Oregon’s five congressional races are a snore, but there is a competitive contest in Southwest Washington that Oregonians can enjoy vicariously via Portland TV.
Incumbent GOP Congresswoman Jaime Herrera Beutler faces a stiffer-than-expected challenge from Democrat Carolyn Long. The best evidence Washington’s 3rd Congressional District is in play are the negative TV ads both candidates are running.
Herrera Beutler’s ad claims Long supports a Medicare for All health care proposal, which she says would bankrupt the nation. Long has countered with an ad that calls Herrera Beutler a career politician who has sold out to special interests and voted multiple times to scuttle the Affordable Care Act without offering an alternative.
The spirited race attracted a standing-room-only crowd for a debate in Woodland September 18. They jointly appeared before The Columbian’s editorial board in August for what turned out to be a two-hour debate that touched on health care, tax reform, border security, President Trump and impeachment. Another debate is scheduled October 17 in Goldendale.
Political pundits believe Democrats have a serious chance to flip control in the House in the 2018 midterm election. They identify around 80 congressional seats, mostly held now by Republicans, that could flip. Washington’s 8th Congressional District, which stretches east from Seattle’s suburbs to Ellensburg, is held by GOP Congressman Dave Reichert, has been in Republican hands since 1983 and is on the list. Washington’s 3rd Congressional District, which has been won by both Republicans and Democrats, is on the list, but viewed as likely to stay in GOP control.
Competitive congressional races have been fueled in significant part by women, either as candidates or as mobilizers around issues such as the #MeToo movement. The Herrera Beutler-Long race is one of 33 congressional races nationwide that features a woman running against another woman.
As election day nears, the performance and behavior of Trump is becoming a larger issue, especially in districts where international trade is a critical part of a local economy, as it is in Southwest Washington. Another motivating issue is the fear continued GOP control in the House will lead to cuts in Medicare, Medicaid and Social Security to reduce a growing federal budget deficit.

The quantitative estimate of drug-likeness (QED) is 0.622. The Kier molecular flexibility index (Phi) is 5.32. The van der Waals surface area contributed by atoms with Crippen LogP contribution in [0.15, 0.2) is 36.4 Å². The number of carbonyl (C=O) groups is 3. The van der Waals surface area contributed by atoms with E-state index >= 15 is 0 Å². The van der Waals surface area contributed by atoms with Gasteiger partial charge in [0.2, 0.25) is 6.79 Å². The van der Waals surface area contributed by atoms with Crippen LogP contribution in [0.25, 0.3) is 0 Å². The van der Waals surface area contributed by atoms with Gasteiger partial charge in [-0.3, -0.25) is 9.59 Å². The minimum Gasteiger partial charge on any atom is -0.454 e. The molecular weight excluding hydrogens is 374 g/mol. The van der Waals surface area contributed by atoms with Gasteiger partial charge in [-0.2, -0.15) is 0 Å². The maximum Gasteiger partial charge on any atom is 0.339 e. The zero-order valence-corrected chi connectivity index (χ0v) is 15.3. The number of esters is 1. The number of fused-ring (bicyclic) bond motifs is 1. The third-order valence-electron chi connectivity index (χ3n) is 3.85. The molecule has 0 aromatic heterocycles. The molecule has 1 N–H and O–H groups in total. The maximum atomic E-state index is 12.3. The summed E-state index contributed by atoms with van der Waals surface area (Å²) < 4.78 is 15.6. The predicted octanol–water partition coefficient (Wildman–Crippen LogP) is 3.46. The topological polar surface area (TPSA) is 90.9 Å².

Herrera Beutler has not been an outspoken defender of Trump, but generally has supported his agenda and that of the House GOP leadership. Long has followed a typical Democratic campaign script, condemning the GOP-backed tax cut, warning about Medicare budget cuts and expressing support for impeaching Trump.
The candidates’ base of support tracks with the red-blue political divide. Primary results showed Herrera Beutler leading in more rural parts of Southwest Washington and Long leading in Clark County, which includes Vancouver.
Herrera Beutler grew up in Southwest Washington, played varsity basketball at Prairie High School, graduate from the University of Washington and lives in Battle Ground. After serving in the Washington legislature, she was elected to Congress in 2010 at the age of 31 and is the first Hispanic to represent Washington in Congress. She and her husband started their family – they have a daughter and son – while she served in Congress, leading her to champion maternity care issues.
Long grew up in Oregon, attended the University of Oregon and paid for college by working for Safeway, eventually becoming a produce department manager and a journeyman with UFCW Local 555. After earning her graduate degree from Rutgers, Long joined the faculty of Washington State University’s campus in Vancouver in 1995 and has worked there since then. She is married and has a 12-yer-old daughter. Her campaign website features her “award-winning jam recipes.”